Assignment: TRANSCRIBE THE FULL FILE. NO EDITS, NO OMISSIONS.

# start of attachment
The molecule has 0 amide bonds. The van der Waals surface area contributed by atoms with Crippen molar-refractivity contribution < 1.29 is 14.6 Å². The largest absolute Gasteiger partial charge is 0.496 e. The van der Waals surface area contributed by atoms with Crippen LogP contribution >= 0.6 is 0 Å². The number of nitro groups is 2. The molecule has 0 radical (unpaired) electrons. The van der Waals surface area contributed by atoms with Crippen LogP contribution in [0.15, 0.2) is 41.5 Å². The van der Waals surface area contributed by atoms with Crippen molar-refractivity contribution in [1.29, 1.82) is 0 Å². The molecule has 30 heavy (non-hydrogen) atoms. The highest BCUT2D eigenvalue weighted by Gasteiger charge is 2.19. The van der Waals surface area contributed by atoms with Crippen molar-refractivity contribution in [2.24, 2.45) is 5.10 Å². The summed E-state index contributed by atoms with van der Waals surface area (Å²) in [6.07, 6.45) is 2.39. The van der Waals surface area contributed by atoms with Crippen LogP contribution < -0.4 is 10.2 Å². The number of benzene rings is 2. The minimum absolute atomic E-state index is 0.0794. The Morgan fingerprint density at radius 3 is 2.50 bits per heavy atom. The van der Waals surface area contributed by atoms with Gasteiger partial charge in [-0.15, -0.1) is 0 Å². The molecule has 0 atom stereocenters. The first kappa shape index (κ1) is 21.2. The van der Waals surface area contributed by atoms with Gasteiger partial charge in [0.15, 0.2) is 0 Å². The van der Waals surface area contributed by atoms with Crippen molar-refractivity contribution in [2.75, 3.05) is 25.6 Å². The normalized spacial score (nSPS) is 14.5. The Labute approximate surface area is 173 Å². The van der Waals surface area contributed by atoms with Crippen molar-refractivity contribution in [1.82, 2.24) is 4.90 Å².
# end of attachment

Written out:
The molecule has 0 amide bonds. The van der Waals surface area contributed by atoms with Crippen molar-refractivity contribution < 1.29 is 14.6 Å². The largest absolute Gasteiger partial charge is 0.496 e. The van der Waals surface area contributed by atoms with Crippen LogP contribution >= 0.6 is 0 Å². The number of nitro groups is 2. The molecule has 0 radical (unpaired) electrons. The van der Waals surface area contributed by atoms with Crippen LogP contribution in [0.15, 0.2) is 41.5 Å². The van der Waals surface area contributed by atoms with Crippen molar-refractivity contribution in [1.29, 1.82) is 0 Å². The molecule has 30 heavy (non-hydrogen) atoms. The highest BCUT2D eigenvalue weighted by Gasteiger charge is 2.19. The van der Waals surface area contributed by atoms with Crippen molar-refractivity contribution in [2.24, 2.45) is 5.10 Å². The summed E-state index contributed by atoms with van der Waals surface area (Å²) in [6.07, 6.45) is 2.39. The van der Waals surface area contributed by atoms with Crippen LogP contribution < -0.4 is 10.2 Å². The number of benzene rings is 2. The minimum absolute atomic E-state index is 0.0794. The Morgan fingerprint density at radius 3 is 2.50 bits per heavy atom. The van der Waals surface area contributed by atoms with Gasteiger partial charge in [-0.15, -0.1) is 0 Å². The molecule has 0 atom stereocenters. The first kappa shape index (κ1) is 21.2. The van der Waals surface area contributed by atoms with Gasteiger partial charge in [0.15, 0.2) is 0 Å². The van der Waals surface area contributed by atoms with Crippen molar-refractivity contribution in [2.75, 3.05) is 25.6 Å². The normalized spacial score (nSPS) is 14.5. The Labute approximate surface area is 173 Å². The van der Waals surface area contributed by atoms with Crippen molar-refractivity contribution in [1.82, 2.24) is 4.90 Å².